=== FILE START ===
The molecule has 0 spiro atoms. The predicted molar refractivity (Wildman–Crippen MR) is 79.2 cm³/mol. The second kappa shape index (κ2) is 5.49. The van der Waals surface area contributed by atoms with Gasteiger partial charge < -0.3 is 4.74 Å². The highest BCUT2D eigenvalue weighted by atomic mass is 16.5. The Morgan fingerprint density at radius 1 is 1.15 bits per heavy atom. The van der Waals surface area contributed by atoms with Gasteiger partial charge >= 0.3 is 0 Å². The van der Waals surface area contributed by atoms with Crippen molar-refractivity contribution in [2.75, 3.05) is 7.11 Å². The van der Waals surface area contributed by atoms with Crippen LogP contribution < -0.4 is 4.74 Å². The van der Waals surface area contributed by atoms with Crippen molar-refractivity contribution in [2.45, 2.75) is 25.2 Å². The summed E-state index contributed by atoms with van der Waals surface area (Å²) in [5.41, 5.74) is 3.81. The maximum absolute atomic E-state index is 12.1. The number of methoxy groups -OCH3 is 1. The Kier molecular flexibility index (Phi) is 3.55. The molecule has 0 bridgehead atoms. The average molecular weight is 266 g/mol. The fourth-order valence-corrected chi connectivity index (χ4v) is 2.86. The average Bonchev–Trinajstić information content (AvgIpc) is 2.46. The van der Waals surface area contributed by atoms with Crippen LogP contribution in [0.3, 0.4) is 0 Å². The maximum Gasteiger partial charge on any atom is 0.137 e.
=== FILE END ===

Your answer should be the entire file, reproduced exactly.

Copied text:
The molecule has 0 spiro atoms. The predicted molar refractivity (Wildman–Crippen MR) is 79.2 cm³/mol. The second kappa shape index (κ2) is 5.49. The van der Waals surface area contributed by atoms with Gasteiger partial charge < -0.3 is 4.74 Å². The highest BCUT2D eigenvalue weighted by atomic mass is 16.5. The Morgan fingerprint density at radius 1 is 1.15 bits per heavy atom. The van der Waals surface area contributed by atoms with Gasteiger partial charge >= 0.3 is 0 Å². The van der Waals surface area contributed by atoms with Crippen molar-refractivity contribution in [2.75, 3.05) is 7.11 Å². The van der Waals surface area contributed by atoms with Crippen LogP contribution < -0.4 is 4.74 Å². The van der Waals surface area contributed by atoms with Crippen molar-refractivity contribution in [2.45, 2.75) is 25.2 Å². The summed E-state index contributed by atoms with van der Waals surface area (Å²) in [5.41, 5.74) is 3.81. The maximum absolute atomic E-state index is 12.1. The number of methoxy groups -OCH3 is 1. The Kier molecular flexibility index (Phi) is 3.55. The molecule has 0 bridgehead atoms. The average molecular weight is 266 g/mol. The fourth-order valence-corrected chi connectivity index (χ4v) is 2.86. The average Bonchev–Trinajstić information content (AvgIpc) is 2.46. The van der Waals surface area contributed by atoms with Crippen LogP contribution in [0.3, 0.4) is 0 Å². The maximum Gasteiger partial charge on any atom is 0.137 e.